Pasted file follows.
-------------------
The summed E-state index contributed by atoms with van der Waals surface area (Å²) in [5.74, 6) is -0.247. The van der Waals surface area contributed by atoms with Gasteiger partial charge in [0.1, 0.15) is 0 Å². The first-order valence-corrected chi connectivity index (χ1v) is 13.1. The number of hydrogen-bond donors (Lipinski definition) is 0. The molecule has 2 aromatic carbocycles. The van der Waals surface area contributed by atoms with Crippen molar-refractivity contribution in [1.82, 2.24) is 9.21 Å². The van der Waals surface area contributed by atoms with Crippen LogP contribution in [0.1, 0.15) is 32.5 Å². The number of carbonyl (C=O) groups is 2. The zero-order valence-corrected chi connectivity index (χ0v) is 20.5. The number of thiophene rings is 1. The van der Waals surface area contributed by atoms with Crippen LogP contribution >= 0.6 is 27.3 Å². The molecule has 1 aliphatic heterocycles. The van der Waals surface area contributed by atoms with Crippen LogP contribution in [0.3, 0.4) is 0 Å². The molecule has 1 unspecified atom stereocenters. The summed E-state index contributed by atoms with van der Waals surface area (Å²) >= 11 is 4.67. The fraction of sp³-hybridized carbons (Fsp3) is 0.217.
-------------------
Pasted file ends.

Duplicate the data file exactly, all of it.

The summed E-state index contributed by atoms with van der Waals surface area (Å²) in [5.74, 6) is -0.247. The van der Waals surface area contributed by atoms with Gasteiger partial charge in [0.1, 0.15) is 0 Å². The first-order valence-corrected chi connectivity index (χ1v) is 13.1. The number of hydrogen-bond donors (Lipinski definition) is 0. The molecule has 2 aromatic carbocycles. The van der Waals surface area contributed by atoms with Crippen molar-refractivity contribution in [1.82, 2.24) is 9.21 Å². The van der Waals surface area contributed by atoms with Crippen LogP contribution in [0.1, 0.15) is 32.5 Å². The number of carbonyl (C=O) groups is 2. The zero-order valence-corrected chi connectivity index (χ0v) is 20.5. The number of thiophene rings is 1. The van der Waals surface area contributed by atoms with Crippen LogP contribution >= 0.6 is 27.3 Å². The molecule has 1 aliphatic heterocycles. The van der Waals surface area contributed by atoms with Crippen LogP contribution in [0.3, 0.4) is 0 Å². The molecule has 1 unspecified atom stereocenters. The summed E-state index contributed by atoms with van der Waals surface area (Å²) >= 11 is 4.67. The fraction of sp³-hybridized carbons (Fsp3) is 0.217.